A good mother kangaroo keeps her babies close.
A good mother bear keeps her babies close.
A good mother plant sends her babies far, far away!
A seed is a baby plant. And if a seed grows up right next to its mother plant, it won’t be able to get much sunlight — because the mother plant’s leaves will block it!
So how does a good mother plant get rid of its babies?
A maple tree puts spinners on its babies, so they won’t fall straight down.
A dandelion puts parachutes on its babies, so they’ll get blown far away.
Brilliant, huh? But a banana has an even more brilliant solution: it pays animals to carry its babies away, and plant them in good soil.
How does a banana pay an animal?
Well, what do animals want? Food — and sugar, especially! So the banana plant surrounds the babies with sugar — sugar that, remember, it made from squeezing together breath from the air — so the animals will eat it!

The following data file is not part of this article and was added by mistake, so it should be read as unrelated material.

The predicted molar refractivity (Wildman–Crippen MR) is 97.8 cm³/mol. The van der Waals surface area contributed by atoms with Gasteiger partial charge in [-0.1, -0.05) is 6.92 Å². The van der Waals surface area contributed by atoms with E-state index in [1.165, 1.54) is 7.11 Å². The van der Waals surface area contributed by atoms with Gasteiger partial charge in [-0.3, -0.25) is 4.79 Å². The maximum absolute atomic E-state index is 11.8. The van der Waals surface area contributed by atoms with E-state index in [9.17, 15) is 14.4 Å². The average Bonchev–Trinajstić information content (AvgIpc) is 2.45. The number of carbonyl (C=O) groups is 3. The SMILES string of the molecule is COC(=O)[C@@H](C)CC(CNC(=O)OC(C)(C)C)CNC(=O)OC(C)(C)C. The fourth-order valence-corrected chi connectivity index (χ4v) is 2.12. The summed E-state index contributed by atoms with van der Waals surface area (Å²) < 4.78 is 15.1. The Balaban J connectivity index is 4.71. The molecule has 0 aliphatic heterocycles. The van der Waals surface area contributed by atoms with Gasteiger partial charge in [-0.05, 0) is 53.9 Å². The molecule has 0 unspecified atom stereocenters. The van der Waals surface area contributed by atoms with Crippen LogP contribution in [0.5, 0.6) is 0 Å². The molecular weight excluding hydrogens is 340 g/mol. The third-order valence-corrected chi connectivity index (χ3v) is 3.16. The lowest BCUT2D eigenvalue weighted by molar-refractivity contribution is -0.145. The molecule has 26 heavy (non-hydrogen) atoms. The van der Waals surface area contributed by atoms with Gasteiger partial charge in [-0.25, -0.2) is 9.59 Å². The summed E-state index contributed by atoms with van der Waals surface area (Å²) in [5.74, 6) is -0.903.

The animal eats the fruit, swallows the seeds, and walks away. Later, it poops out the seeds —and the seed grows in the animal’s poop! (Seeds love poop.)
But there could be a problem — how can an animal tell that a plant is full of sugar, and wants to be eaten?
The plant has a way to advertise — it changes the color of the fruit to something bright and strange. This is a color-coded way to yell to the animals HEY, COME AND GET SOME DELICIOUS SUGAR!!!
So bananas turn from green to yellow in order to tell animals to come eat their seeds. And they want animals to eat their seeds, so the young plants will grow up far away, where there might be more sunlight.
But bananas don’t have seeds!